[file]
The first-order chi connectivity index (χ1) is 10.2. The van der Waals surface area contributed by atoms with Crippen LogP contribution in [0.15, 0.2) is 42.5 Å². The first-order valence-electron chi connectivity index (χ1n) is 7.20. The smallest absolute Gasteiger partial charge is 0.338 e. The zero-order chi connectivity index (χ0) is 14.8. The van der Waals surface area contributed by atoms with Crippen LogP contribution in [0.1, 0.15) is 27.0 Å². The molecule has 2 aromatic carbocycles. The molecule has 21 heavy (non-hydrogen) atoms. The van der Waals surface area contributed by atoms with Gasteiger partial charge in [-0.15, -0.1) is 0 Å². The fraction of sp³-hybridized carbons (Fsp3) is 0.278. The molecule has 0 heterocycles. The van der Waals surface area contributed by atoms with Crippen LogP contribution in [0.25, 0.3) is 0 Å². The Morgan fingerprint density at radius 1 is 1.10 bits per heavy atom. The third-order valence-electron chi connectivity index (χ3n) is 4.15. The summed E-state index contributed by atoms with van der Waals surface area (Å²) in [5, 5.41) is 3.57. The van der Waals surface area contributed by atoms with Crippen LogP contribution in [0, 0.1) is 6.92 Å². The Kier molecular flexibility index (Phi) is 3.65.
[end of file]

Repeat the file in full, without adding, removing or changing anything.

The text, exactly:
The first-order chi connectivity index (χ1) is 10.2. The van der Waals surface area contributed by atoms with Crippen LogP contribution in [0.15, 0.2) is 42.5 Å². The first-order valence-electron chi connectivity index (χ1n) is 7.20. The smallest absolute Gasteiger partial charge is 0.338 e. The zero-order chi connectivity index (χ0) is 14.8. The van der Waals surface area contributed by atoms with Crippen LogP contribution in [0.1, 0.15) is 27.0 Å². The molecule has 2 aromatic carbocycles. The molecule has 21 heavy (non-hydrogen) atoms. The van der Waals surface area contributed by atoms with Gasteiger partial charge in [-0.15, -0.1) is 0 Å². The fraction of sp³-hybridized carbons (Fsp3) is 0.278. The molecule has 0 heterocycles. The van der Waals surface area contributed by atoms with Crippen LogP contribution in [0.25, 0.3) is 0 Å². The Morgan fingerprint density at radius 1 is 1.10 bits per heavy atom. The third-order valence-electron chi connectivity index (χ3n) is 4.15. The summed E-state index contributed by atoms with van der Waals surface area (Å²) in [5, 5.41) is 3.57. The van der Waals surface area contributed by atoms with Crippen LogP contribution in [0, 0.1) is 6.92 Å². The Kier molecular flexibility index (Phi) is 3.65.